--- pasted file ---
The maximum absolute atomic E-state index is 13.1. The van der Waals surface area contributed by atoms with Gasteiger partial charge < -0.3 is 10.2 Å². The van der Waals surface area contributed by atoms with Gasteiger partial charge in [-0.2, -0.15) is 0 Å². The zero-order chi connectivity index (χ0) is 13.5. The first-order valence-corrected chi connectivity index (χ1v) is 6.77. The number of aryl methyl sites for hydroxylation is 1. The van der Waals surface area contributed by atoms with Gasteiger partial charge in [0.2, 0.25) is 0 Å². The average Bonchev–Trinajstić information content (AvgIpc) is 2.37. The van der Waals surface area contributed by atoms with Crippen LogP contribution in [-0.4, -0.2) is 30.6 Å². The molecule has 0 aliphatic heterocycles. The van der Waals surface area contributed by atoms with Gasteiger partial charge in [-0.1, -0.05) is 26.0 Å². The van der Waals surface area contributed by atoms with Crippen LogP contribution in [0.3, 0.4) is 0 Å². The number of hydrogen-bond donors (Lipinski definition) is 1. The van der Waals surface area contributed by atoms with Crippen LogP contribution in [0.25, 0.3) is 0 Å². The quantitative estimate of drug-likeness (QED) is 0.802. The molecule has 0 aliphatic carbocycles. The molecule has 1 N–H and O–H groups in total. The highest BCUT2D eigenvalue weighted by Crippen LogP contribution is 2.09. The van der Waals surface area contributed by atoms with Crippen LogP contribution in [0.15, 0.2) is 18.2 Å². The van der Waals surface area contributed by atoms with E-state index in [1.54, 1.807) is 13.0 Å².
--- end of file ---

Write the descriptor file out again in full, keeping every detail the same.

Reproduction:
The maximum absolute atomic E-state index is 13.1. The van der Waals surface area contributed by atoms with Gasteiger partial charge < -0.3 is 10.2 Å². The van der Waals surface area contributed by atoms with Gasteiger partial charge in [-0.2, -0.15) is 0 Å². The zero-order chi connectivity index (χ0) is 13.5. The first-order valence-corrected chi connectivity index (χ1v) is 6.77. The number of aryl methyl sites for hydroxylation is 1. The van der Waals surface area contributed by atoms with Gasteiger partial charge in [0.2, 0.25) is 0 Å². The average Bonchev–Trinajstić information content (AvgIpc) is 2.37. The van der Waals surface area contributed by atoms with Crippen LogP contribution in [-0.4, -0.2) is 30.6 Å². The molecule has 0 aliphatic heterocycles. The van der Waals surface area contributed by atoms with Gasteiger partial charge in [-0.1, -0.05) is 26.0 Å². The van der Waals surface area contributed by atoms with Crippen LogP contribution in [0.3, 0.4) is 0 Å². The number of hydrogen-bond donors (Lipinski definition) is 1. The van der Waals surface area contributed by atoms with Crippen LogP contribution in [0.25, 0.3) is 0 Å². The quantitative estimate of drug-likeness (QED) is 0.802. The molecule has 0 aliphatic carbocycles. The molecule has 1 N–H and O–H groups in total. The highest BCUT2D eigenvalue weighted by Crippen LogP contribution is 2.09. The van der Waals surface area contributed by atoms with Crippen LogP contribution in [0.15, 0.2) is 18.2 Å². The van der Waals surface area contributed by atoms with E-state index in [1.54, 1.807) is 13.0 Å².